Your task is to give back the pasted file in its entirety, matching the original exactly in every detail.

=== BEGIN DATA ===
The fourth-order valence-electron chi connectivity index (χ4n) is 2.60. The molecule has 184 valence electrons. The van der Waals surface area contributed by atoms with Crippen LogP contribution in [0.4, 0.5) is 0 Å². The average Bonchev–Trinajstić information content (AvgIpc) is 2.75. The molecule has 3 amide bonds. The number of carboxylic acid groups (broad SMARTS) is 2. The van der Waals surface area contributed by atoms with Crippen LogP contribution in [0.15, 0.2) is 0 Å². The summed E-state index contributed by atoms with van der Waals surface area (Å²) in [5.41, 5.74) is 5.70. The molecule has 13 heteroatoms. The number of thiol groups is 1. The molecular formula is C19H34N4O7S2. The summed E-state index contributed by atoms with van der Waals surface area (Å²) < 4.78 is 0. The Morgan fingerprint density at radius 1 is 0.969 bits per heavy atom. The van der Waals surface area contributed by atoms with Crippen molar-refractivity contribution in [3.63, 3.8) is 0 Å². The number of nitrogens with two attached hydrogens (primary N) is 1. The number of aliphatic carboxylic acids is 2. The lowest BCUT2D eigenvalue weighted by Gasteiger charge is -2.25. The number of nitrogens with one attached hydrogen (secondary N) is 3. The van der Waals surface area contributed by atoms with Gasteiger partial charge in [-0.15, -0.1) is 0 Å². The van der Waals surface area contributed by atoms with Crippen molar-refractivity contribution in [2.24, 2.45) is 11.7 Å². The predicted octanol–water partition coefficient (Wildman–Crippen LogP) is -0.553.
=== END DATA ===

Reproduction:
The fourth-order valence-electron chi connectivity index (χ4n) is 2.60. The molecule has 184 valence electrons. The van der Waals surface area contributed by atoms with Crippen LogP contribution in [0.4, 0.5) is 0 Å². The average Bonchev–Trinajstić information content (AvgIpc) is 2.75. The molecule has 3 amide bonds. The number of carboxylic acid groups (broad SMARTS) is 2. The van der Waals surface area contributed by atoms with Crippen LogP contribution in [0.15, 0.2) is 0 Å². The summed E-state index contributed by atoms with van der Waals surface area (Å²) in [5.41, 5.74) is 5.70. The molecule has 13 heteroatoms. The number of thiol groups is 1. The molecular formula is C19H34N4O7S2. The summed E-state index contributed by atoms with van der Waals surface area (Å²) < 4.78 is 0. The Morgan fingerprint density at radius 1 is 0.969 bits per heavy atom. The van der Waals surface area contributed by atoms with Crippen molar-refractivity contribution in [3.63, 3.8) is 0 Å². The number of nitrogens with two attached hydrogens (primary N) is 1. The number of aliphatic carboxylic acids is 2. The lowest BCUT2D eigenvalue weighted by Gasteiger charge is -2.25. The number of nitrogens with one attached hydrogen (secondary N) is 3. The van der Waals surface area contributed by atoms with Gasteiger partial charge in [-0.15, -0.1) is 0 Å². The van der Waals surface area contributed by atoms with Crippen molar-refractivity contribution in [2.24, 2.45) is 11.7 Å². The predicted octanol–water partition coefficient (Wildman–Crippen LogP) is -0.553.